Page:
Swan Upping dates from the twelfth century, when The Crown claimed ownership of all mute swans, which were considered an important food source for banquets and feasts, the Contrary Life reports.
Today The Crown retains the right of ownership of all unmarked mute swans in open water, but The Queen mainly exercises this right on certain stretches of the River Thames and its surrounding tributaries. This ownership is shared with the Vintners’ and Dyers’ Livery Companies, who were granted rights of ownership by The Crown in the fifteenth century. The swans are counted but thankfully no longer eaten.
The Queen’s Swan Marker and the accompanying Swan Uppers of the Vintners’ and Dyers’ Livery Companies use six traditional Thames rowing skiffs in their five-day journey upstream to Abingdon. By tradition, scarlet uniforms are worn by The Queen’s Swan Marker and Swan Uppers, and each boat flies the appropriate flag.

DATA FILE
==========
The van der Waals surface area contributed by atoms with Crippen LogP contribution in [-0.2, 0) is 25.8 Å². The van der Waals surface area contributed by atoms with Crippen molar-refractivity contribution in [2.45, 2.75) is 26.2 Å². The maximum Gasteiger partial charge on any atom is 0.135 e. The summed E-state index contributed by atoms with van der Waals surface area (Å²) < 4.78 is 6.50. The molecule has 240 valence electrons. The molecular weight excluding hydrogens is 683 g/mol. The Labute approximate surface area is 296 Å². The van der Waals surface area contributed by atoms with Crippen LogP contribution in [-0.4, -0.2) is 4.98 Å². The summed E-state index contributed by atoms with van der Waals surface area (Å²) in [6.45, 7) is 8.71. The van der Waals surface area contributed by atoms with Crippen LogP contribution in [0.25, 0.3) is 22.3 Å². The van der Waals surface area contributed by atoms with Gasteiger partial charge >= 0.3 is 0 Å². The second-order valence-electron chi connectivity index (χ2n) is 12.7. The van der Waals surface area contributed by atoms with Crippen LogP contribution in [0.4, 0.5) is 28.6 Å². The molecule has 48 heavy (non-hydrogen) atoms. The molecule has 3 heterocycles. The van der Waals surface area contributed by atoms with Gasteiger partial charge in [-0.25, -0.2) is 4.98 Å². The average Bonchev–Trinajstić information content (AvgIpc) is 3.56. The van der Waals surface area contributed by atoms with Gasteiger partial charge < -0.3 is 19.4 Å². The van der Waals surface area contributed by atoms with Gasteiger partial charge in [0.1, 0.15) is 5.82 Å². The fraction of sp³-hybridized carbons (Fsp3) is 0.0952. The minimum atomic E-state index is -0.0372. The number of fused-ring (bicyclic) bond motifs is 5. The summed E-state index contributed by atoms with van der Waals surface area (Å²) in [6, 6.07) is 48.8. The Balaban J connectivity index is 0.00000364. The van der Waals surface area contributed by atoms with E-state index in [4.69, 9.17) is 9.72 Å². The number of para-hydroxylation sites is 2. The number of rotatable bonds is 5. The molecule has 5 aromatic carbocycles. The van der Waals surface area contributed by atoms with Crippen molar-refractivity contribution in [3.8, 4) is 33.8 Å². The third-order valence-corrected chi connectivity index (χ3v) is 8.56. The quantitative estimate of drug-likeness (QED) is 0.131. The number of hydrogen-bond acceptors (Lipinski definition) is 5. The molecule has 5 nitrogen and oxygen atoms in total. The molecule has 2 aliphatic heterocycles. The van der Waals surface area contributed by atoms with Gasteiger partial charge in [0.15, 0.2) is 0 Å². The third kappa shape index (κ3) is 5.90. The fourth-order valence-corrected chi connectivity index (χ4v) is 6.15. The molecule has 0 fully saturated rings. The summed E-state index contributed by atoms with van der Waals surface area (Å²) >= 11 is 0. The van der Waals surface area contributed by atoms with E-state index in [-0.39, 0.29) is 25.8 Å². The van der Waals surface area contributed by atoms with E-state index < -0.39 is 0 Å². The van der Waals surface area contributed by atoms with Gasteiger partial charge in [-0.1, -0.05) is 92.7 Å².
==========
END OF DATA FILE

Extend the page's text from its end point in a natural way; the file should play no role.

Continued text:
It has always been the duty of the Sovereign’s Swan Marker to count the number of young cygnets each year and ensure that the swan population is maintained. The cygnets are weighed and measured to obtain estimates of growth rates. The birds are examined for any sign of injury, commonly caused by fishing hooks and lines.
The Swan Uppers and Swan Markers teach local children about Mute Swans and their natural habitat, as well as the history of Swan Upping and the Royal connection to swans.
Image by Philip Allfrey.